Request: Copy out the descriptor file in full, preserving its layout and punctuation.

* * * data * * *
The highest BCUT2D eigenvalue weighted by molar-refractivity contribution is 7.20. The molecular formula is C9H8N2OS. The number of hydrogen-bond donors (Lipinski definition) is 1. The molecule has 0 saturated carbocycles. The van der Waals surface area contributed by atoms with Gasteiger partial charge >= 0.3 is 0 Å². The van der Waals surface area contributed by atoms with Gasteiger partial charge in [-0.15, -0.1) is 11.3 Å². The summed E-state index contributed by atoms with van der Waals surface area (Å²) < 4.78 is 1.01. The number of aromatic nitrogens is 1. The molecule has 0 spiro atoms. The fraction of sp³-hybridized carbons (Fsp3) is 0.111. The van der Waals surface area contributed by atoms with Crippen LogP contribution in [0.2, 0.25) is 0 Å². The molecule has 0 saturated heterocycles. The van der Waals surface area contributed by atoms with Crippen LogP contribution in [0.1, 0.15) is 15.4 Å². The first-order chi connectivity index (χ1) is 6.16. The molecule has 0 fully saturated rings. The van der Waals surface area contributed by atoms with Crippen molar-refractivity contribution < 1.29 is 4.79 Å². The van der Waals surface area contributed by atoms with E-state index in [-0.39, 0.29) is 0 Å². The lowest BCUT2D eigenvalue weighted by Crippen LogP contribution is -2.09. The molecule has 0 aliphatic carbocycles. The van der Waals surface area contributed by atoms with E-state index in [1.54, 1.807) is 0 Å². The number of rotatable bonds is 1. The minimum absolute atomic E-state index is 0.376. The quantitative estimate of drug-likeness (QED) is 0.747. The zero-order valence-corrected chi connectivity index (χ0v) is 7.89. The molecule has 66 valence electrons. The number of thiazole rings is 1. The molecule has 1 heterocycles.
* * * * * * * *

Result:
The highest BCUT2D eigenvalue weighted by molar-refractivity contribution is 7.20. The molecular formula is C9H8N2OS. The number of hydrogen-bond donors (Lipinski definition) is 1. The molecule has 0 saturated carbocycles. The van der Waals surface area contributed by atoms with Gasteiger partial charge >= 0.3 is 0 Å². The van der Waals surface area contributed by atoms with Gasteiger partial charge in [-0.15, -0.1) is 11.3 Å². The summed E-state index contributed by atoms with van der Waals surface area (Å²) < 4.78 is 1.01. The number of aromatic nitrogens is 1. The molecule has 0 spiro atoms. The fraction of sp³-hybridized carbons (Fsp3) is 0.111. The van der Waals surface area contributed by atoms with Crippen LogP contribution in [0.2, 0.25) is 0 Å². The molecule has 0 saturated heterocycles. The van der Waals surface area contributed by atoms with Crippen LogP contribution in [0.1, 0.15) is 15.4 Å². The first-order chi connectivity index (χ1) is 6.16. The molecule has 0 fully saturated rings. The van der Waals surface area contributed by atoms with Crippen molar-refractivity contribution < 1.29 is 4.79 Å². The van der Waals surface area contributed by atoms with E-state index in [-0.39, 0.29) is 0 Å². The lowest BCUT2D eigenvalue weighted by Crippen LogP contribution is -2.09. The molecule has 0 aliphatic carbocycles. The van der Waals surface area contributed by atoms with E-state index in [1.54, 1.807) is 0 Å². The number of rotatable bonds is 1. The minimum absolute atomic E-state index is 0.376. The quantitative estimate of drug-likeness (QED) is 0.747. The zero-order valence-corrected chi connectivity index (χ0v) is 7.89. The molecule has 66 valence electrons. The number of thiazole rings is 1. The molecule has 1 heterocycles.